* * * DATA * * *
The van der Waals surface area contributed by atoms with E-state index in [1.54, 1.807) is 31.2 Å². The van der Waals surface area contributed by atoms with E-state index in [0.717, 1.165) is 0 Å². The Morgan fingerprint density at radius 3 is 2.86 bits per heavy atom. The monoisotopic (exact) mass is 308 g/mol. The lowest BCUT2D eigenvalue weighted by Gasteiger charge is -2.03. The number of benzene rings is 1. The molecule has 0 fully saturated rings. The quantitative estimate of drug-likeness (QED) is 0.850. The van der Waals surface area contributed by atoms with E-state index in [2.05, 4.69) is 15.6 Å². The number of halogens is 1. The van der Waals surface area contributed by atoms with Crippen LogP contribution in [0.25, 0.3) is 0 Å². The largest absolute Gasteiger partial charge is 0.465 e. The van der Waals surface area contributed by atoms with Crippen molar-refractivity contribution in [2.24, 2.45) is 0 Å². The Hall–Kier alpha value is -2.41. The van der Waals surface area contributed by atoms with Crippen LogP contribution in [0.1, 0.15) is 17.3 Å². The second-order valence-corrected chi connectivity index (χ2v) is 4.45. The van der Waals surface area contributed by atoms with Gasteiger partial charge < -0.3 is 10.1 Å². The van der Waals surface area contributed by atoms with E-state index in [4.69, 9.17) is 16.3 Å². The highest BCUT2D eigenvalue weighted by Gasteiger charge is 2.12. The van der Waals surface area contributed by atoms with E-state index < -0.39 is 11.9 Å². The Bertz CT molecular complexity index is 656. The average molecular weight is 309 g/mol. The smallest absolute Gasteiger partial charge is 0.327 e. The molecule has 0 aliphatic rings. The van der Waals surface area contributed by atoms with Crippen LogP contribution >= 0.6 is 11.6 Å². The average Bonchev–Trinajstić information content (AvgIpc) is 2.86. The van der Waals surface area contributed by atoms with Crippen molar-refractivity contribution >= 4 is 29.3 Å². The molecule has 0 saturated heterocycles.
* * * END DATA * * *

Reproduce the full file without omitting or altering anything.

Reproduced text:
The van der Waals surface area contributed by atoms with E-state index in [1.54, 1.807) is 31.2 Å². The van der Waals surface area contributed by atoms with E-state index in [0.717, 1.165) is 0 Å². The Morgan fingerprint density at radius 3 is 2.86 bits per heavy atom. The monoisotopic (exact) mass is 308 g/mol. The lowest BCUT2D eigenvalue weighted by Gasteiger charge is -2.03. The number of benzene rings is 1. The molecule has 0 fully saturated rings. The quantitative estimate of drug-likeness (QED) is 0.850. The van der Waals surface area contributed by atoms with E-state index in [2.05, 4.69) is 15.6 Å². The number of halogens is 1. The van der Waals surface area contributed by atoms with Crippen LogP contribution in [0.25, 0.3) is 0 Å². The largest absolute Gasteiger partial charge is 0.465 e. The van der Waals surface area contributed by atoms with Crippen molar-refractivity contribution in [2.24, 2.45) is 0 Å². The Hall–Kier alpha value is -2.41. The van der Waals surface area contributed by atoms with Crippen LogP contribution in [0.1, 0.15) is 17.3 Å². The second-order valence-corrected chi connectivity index (χ2v) is 4.45. The van der Waals surface area contributed by atoms with Gasteiger partial charge < -0.3 is 10.1 Å². The van der Waals surface area contributed by atoms with E-state index in [4.69, 9.17) is 16.3 Å². The highest BCUT2D eigenvalue weighted by Gasteiger charge is 2.12. The van der Waals surface area contributed by atoms with E-state index < -0.39 is 11.9 Å². The Bertz CT molecular complexity index is 656. The average molecular weight is 309 g/mol. The smallest absolute Gasteiger partial charge is 0.327 e. The molecule has 0 aliphatic rings. The van der Waals surface area contributed by atoms with Crippen LogP contribution >= 0.6 is 11.6 Å². The average Bonchev–Trinajstić information content (AvgIpc) is 2.86. The van der Waals surface area contributed by atoms with Crippen molar-refractivity contribution >= 4 is 29.3 Å². The molecule has 0 saturated heterocycles.